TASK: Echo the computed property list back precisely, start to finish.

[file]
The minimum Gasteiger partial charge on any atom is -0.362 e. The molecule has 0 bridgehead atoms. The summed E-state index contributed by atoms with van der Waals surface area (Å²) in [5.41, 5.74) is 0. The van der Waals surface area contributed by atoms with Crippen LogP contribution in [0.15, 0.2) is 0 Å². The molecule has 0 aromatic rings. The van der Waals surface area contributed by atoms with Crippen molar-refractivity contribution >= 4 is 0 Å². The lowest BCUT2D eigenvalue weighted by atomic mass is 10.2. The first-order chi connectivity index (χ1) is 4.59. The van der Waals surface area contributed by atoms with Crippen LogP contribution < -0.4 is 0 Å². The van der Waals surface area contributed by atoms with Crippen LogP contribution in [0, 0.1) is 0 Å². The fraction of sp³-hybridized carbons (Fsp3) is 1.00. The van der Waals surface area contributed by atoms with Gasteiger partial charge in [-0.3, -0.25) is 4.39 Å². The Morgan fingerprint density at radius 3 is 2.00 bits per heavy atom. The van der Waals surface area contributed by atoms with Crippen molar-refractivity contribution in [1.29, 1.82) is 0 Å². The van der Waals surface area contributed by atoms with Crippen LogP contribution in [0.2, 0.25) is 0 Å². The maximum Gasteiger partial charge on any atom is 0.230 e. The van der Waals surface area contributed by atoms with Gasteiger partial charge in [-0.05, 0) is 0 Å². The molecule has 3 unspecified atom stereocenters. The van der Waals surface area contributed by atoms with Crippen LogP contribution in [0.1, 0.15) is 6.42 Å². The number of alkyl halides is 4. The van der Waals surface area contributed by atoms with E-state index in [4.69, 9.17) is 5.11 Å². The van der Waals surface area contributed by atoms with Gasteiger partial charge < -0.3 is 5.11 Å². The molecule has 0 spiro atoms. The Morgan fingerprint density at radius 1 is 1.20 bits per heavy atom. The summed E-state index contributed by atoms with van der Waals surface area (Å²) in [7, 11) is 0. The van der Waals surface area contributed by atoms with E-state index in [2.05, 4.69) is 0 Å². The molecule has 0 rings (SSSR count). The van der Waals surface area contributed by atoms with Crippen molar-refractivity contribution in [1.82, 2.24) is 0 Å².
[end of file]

The minimum Gasteiger partial charge on any atom is -0.362 e. The molecule has 0 bridgehead atoms. The summed E-state index contributed by atoms with van der Waals surface area (Å²) in [5.41, 5.74) is 0. The van der Waals surface area contributed by atoms with Crippen LogP contribution in [0.15, 0.2) is 0 Å². The molecule has 0 aromatic rings. The van der Waals surface area contributed by atoms with Crippen molar-refractivity contribution >= 4 is 0 Å². The lowest BCUT2D eigenvalue weighted by atomic mass is 10.2. The first-order chi connectivity index (χ1) is 4.59. The van der Waals surface area contributed by atoms with Crippen LogP contribution < -0.4 is 0 Å². The van der Waals surface area contributed by atoms with Crippen LogP contribution in [0, 0.1) is 0 Å². The fraction of sp³-hybridized carbons (Fsp3) is 1.00. The van der Waals surface area contributed by atoms with Gasteiger partial charge in [-0.3, -0.25) is 4.39 Å². The Morgan fingerprint density at radius 3 is 2.00 bits per heavy atom. The van der Waals surface area contributed by atoms with Crippen molar-refractivity contribution in [1.29, 1.82) is 0 Å². The van der Waals surface area contributed by atoms with Crippen LogP contribution in [0.2, 0.25) is 0 Å². The maximum Gasteiger partial charge on any atom is 0.230 e. The van der Waals surface area contributed by atoms with Gasteiger partial charge in [-0.05, 0) is 0 Å². The molecule has 3 unspecified atom stereocenters. The van der Waals surface area contributed by atoms with Crippen LogP contribution in [0.1, 0.15) is 6.42 Å². The number of alkyl halides is 4. The van der Waals surface area contributed by atoms with E-state index in [4.69, 9.17) is 5.11 Å². The van der Waals surface area contributed by atoms with Gasteiger partial charge < -0.3 is 5.11 Å². The molecule has 0 spiro atoms. The Morgan fingerprint density at radius 1 is 1.20 bits per heavy atom. The summed E-state index contributed by atoms with van der Waals surface area (Å²) in [7, 11) is 0. The van der Waals surface area contributed by atoms with E-state index in [2.05, 4.69) is 0 Å². The molecule has 0 rings (SSSR count). The van der Waals surface area contributed by atoms with Crippen molar-refractivity contribution in [1.82, 2.24) is 0 Å².